Tag Archives: oz hardwick

Simon Tindale

Two Doors

I can’t drink like I did before
the doctor found me at death’s door.
Worst case that she ever saw.
Took me ages to withdraw.
When she left I knew the score,
either give up drinking or
lose the woman I adore.
I’ll give it up for her I swore.
A curse upon the monkey’s paw
for granting me one last encore,
Stag Do at The Troubadour,
drinking cava through a straw.
A stellar cask of cronies roar.
Soon my spirit levels soar
in search of music and amor
and two more brandies por favor.
“Excuse me mate you’re being a bore.”
Excuse me mate your wife’s a whore!
The bouncer picks me off the floor,
kicks me through the nightclub door.
“If you come back I’ll call the law.”
I go back ’cause I want war.
Swing my bat and break his jaw
then break into a liquor store.
If I behave, I’m out in four.
That’s why I can’t drink no more.

Two Doors by Simon Tindale was commended in the Sentinel Literary Quarterly Poetry Competition (November 2019) judged by Oz Hardwick.

Jim Friedman


Hunting huge animals,
stickmen like burnt matches
run across a cave wall.

One hunter has fallen,
is left behind, limbs splayed,
drawn like a crossing out.

Nearby, figures surround
a fire as red as life
keeping darkness away.

What have they gathered for?
As survivors, perhaps,
to eat, later to howl

for that spread-eagled man,
X-ed like a treasure map
that tells them where death is?

Here’s his small requiem;
a torch held long enough
to picture him as dead,

his kin sharing a fire
while they felt what was left
of him burning in them.

Markings made out of soot,
manganese, some water,
a little of their blood.

Stickmen by Jim Friedman won Second Prize in the Sentinel Literary Quarterly Poetry Competition (November 2019) judged by Oz Hardwick.

Jim Friedman lives in Beeston, Nottinghamshire and is a member of the Derby Stanza group. He taught English at Loughborough University with special interests in contemporary poetry and medieval studies. He had a second career as a relationship counsellor and supervisor with Relate. Since retiring he has started writing poetry again after a forty-year break.

Paul Nash

The Albatross at Langdon School

In the referral classroom, nowhere bound,
You make a fit mascot for this company
Of fleet sprites turned to snails who can’t fly free,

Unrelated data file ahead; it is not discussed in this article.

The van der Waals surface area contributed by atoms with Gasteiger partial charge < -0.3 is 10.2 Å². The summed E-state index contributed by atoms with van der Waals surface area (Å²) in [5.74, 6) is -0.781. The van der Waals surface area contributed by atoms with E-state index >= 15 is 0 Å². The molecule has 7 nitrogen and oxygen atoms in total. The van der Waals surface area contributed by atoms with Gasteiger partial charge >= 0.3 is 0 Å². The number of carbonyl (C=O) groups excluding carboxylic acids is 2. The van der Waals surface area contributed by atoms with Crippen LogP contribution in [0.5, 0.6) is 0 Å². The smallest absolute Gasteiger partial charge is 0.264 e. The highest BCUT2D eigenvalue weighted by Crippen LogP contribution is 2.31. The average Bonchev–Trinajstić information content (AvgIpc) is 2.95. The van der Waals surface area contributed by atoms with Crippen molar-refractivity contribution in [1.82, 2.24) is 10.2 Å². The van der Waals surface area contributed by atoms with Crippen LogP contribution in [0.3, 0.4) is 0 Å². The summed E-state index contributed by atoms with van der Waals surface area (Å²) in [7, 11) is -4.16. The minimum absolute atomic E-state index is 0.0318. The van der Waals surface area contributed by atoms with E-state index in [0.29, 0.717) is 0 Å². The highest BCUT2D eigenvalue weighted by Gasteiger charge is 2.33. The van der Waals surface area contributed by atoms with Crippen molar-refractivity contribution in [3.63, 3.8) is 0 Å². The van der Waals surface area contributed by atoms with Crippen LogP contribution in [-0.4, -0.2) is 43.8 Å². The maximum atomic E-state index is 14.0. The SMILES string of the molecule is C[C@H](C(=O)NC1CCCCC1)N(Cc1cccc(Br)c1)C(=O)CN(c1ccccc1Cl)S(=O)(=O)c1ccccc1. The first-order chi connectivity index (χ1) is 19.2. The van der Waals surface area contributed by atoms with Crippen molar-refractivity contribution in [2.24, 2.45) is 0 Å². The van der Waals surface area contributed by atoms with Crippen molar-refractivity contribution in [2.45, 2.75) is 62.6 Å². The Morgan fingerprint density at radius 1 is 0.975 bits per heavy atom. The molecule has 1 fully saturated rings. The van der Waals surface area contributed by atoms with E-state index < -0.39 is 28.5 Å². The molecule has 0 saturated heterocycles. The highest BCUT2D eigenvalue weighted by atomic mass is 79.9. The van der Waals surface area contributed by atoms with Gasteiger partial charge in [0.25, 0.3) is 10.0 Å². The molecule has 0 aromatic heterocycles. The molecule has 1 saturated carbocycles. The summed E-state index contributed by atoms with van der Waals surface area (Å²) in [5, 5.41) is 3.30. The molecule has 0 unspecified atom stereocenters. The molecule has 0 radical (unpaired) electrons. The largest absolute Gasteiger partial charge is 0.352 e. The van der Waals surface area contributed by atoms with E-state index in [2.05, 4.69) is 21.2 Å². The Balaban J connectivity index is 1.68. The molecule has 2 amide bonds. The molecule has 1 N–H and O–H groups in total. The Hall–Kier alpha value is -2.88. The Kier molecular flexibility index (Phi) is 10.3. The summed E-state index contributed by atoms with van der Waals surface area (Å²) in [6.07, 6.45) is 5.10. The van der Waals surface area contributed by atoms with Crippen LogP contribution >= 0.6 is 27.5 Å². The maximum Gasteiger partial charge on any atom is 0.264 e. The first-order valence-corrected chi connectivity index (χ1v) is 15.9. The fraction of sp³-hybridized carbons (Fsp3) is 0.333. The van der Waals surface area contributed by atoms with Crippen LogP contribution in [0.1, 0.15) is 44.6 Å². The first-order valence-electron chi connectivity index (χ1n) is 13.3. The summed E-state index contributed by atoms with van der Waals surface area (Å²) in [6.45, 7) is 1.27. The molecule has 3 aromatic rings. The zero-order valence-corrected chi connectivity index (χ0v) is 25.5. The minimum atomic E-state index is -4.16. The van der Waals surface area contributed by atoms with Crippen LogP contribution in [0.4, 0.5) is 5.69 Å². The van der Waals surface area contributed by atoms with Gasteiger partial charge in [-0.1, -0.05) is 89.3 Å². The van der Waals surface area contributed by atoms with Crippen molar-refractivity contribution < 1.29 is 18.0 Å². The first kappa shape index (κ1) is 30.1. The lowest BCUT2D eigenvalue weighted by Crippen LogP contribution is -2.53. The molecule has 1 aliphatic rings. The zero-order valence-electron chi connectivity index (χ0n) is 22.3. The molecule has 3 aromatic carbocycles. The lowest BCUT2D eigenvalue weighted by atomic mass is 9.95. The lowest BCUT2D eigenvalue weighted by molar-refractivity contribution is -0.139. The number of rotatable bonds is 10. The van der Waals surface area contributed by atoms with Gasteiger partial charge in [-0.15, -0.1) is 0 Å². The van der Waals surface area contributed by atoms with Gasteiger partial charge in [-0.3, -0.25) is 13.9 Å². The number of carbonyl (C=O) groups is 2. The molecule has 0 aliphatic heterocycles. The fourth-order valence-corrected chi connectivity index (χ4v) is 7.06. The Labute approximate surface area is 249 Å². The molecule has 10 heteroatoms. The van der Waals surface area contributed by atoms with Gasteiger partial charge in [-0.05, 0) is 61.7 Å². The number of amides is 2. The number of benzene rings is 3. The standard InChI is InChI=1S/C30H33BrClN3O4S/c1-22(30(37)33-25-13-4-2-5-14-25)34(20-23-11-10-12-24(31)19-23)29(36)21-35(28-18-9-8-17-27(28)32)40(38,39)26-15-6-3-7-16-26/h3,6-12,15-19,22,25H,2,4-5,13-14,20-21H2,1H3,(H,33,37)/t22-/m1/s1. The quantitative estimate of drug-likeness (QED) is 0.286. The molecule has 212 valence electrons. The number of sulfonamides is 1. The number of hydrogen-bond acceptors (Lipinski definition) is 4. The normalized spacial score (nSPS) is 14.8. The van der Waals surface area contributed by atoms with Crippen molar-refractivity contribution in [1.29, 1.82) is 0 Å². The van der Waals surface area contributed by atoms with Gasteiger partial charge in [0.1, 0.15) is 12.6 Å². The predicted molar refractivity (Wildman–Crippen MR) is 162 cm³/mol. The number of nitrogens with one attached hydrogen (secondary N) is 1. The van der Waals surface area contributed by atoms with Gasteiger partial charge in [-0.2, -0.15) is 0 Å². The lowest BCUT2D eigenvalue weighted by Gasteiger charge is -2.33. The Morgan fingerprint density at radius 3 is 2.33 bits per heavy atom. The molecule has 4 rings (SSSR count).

Your eyes fixed blindly on the bright playground.
How long since they were real, and you could see
Silver shoals flashing through tourmaline canyons,
Glide homeward to your seldom-seen companion’s
Greeting, or spot your human enemy?
Above the ocean’s rage, St Elmo’s fire
Streaming aloft from yardarm and masthead,
You, angel of the wind, would rest a spell
As the crew toiled, dwarfed by the looming swell,
Then return to the turbulent empire
You ruled once, when those tireless wings could spread.

The Albatross at Langdon School by Paul Nash received a Special Mention in the Sentinel Literary Quarterly Poetry Competition (November 2019) judged by Oz Hardwick.

Paul Nash, born in London of Anglo-Irish parentage and living in Ireland since the age of 8, is a graduate and Ph.D of Trinity College, Dublin, former lecturer and teacher and has worked throughout the Internet era as a technical and multimedia writer, editor and designer. He has won some modest awards for verse and songs, including second in the Outposts magazine competition, third in the Leek Festival competition and most recently first in the Edgeworthstown festival competition and third in the Ledbury festival competition. He has also been shortlisted in the Bridport and Rush competitions and longlisted in the National Poetry Competition and eight times in the Fish Publishing competition. In 2017 he resumed publishing poems and appeared in Eyewear’s Best New British and Irish Poets 2017 anthology and in the Dublin magazine Flare. He is an active songwriter and composer under the name Alphasun, with three albums of music published online on Spotify, iTunes and Bandcamp.